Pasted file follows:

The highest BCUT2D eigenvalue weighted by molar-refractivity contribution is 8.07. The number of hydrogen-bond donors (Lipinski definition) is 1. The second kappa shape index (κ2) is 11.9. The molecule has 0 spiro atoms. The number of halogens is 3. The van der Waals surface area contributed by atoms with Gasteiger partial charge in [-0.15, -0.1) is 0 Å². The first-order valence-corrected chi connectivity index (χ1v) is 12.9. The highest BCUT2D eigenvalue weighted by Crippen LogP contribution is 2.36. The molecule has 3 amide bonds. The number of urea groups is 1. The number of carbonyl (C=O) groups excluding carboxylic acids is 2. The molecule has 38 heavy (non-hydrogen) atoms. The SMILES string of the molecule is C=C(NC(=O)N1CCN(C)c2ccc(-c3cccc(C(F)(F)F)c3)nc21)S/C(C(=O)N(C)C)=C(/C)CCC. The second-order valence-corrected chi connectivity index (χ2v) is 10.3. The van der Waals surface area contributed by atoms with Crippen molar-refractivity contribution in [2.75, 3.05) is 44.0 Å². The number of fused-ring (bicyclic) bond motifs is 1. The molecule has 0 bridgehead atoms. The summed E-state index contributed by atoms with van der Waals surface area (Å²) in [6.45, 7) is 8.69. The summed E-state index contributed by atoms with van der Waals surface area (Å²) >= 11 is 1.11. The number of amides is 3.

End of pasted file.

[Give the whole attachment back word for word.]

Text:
The highest BCUT2D eigenvalue weighted by molar-refractivity contribution is 8.07. The number of hydrogen-bond donors (Lipinski definition) is 1. The second kappa shape index (κ2) is 11.9. The molecule has 0 spiro atoms. The number of halogens is 3. The van der Waals surface area contributed by atoms with Gasteiger partial charge in [-0.15, -0.1) is 0 Å². The first-order valence-corrected chi connectivity index (χ1v) is 12.9. The highest BCUT2D eigenvalue weighted by Crippen LogP contribution is 2.36. The molecule has 3 amide bonds. The number of urea groups is 1. The number of carbonyl (C=O) groups excluding carboxylic acids is 2. The molecule has 38 heavy (non-hydrogen) atoms. The SMILES string of the molecule is C=C(NC(=O)N1CCN(C)c2ccc(-c3cccc(C(F)(F)F)c3)nc21)S/C(C(=O)N(C)C)=C(/C)CCC. The second-order valence-corrected chi connectivity index (χ2v) is 10.3. The van der Waals surface area contributed by atoms with Crippen molar-refractivity contribution in [2.75, 3.05) is 44.0 Å². The number of fused-ring (bicyclic) bond motifs is 1. The molecule has 0 bridgehead atoms. The summed E-state index contributed by atoms with van der Waals surface area (Å²) in [6.45, 7) is 8.69. The summed E-state index contributed by atoms with van der Waals surface area (Å²) >= 11 is 1.11. The number of amides is 3.